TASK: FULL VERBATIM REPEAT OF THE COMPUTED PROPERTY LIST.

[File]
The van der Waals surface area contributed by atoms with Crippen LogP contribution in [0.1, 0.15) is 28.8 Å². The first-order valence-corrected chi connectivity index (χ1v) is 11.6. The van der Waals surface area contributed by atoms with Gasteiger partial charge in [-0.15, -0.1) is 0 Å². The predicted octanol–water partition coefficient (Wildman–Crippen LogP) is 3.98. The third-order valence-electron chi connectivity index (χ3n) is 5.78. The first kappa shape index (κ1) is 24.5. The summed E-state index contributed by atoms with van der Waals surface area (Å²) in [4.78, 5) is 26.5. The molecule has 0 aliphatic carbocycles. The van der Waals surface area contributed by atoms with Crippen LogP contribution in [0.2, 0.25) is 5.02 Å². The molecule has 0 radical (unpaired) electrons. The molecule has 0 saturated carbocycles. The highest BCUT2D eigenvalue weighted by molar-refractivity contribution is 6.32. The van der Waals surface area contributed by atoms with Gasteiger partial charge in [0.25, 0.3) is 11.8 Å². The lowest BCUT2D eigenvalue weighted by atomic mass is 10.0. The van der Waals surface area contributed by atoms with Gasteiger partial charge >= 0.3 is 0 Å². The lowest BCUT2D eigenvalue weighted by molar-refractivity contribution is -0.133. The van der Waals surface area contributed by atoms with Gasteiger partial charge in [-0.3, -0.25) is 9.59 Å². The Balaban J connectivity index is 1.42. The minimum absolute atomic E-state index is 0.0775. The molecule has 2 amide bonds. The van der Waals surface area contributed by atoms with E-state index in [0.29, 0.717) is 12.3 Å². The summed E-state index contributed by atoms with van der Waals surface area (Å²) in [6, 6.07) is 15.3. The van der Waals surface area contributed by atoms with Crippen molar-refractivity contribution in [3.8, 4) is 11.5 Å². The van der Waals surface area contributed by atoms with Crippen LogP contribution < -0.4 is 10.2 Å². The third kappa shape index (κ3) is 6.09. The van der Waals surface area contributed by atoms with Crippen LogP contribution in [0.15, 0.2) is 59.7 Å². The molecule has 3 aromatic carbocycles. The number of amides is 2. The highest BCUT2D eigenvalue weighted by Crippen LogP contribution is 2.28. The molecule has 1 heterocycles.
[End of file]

The van der Waals surface area contributed by atoms with Crippen LogP contribution in [0.1, 0.15) is 28.8 Å². The first-order valence-corrected chi connectivity index (χ1v) is 11.6. The van der Waals surface area contributed by atoms with Gasteiger partial charge in [-0.15, -0.1) is 0 Å². The predicted octanol–water partition coefficient (Wildman–Crippen LogP) is 3.98. The third-order valence-electron chi connectivity index (χ3n) is 5.78. The first kappa shape index (κ1) is 24.5. The summed E-state index contributed by atoms with van der Waals surface area (Å²) in [4.78, 5) is 26.5. The molecule has 0 aliphatic carbocycles. The van der Waals surface area contributed by atoms with Crippen LogP contribution in [0.2, 0.25) is 5.02 Å². The molecule has 0 radical (unpaired) electrons. The molecule has 0 saturated carbocycles. The highest BCUT2D eigenvalue weighted by molar-refractivity contribution is 6.32. The van der Waals surface area contributed by atoms with Gasteiger partial charge in [0.25, 0.3) is 11.8 Å². The lowest BCUT2D eigenvalue weighted by atomic mass is 10.0. The van der Waals surface area contributed by atoms with Gasteiger partial charge >= 0.3 is 0 Å². The lowest BCUT2D eigenvalue weighted by molar-refractivity contribution is -0.133. The van der Waals surface area contributed by atoms with Gasteiger partial charge in [-0.3, -0.25) is 9.59 Å². The Balaban J connectivity index is 1.42. The minimum absolute atomic E-state index is 0.0775. The molecule has 2 amide bonds. The van der Waals surface area contributed by atoms with E-state index in [0.29, 0.717) is 12.3 Å². The summed E-state index contributed by atoms with van der Waals surface area (Å²) in [6, 6.07) is 15.3. The van der Waals surface area contributed by atoms with Crippen molar-refractivity contribution in [3.8, 4) is 11.5 Å². The van der Waals surface area contributed by atoms with Crippen LogP contribution < -0.4 is 10.2 Å². The third kappa shape index (κ3) is 6.09. The van der Waals surface area contributed by atoms with Crippen LogP contribution in [0.15, 0.2) is 59.7 Å². The molecule has 3 aromatic carbocycles. The number of amides is 2. The highest BCUT2D eigenvalue weighted by Crippen LogP contribution is 2.28. The molecule has 1 heterocycles.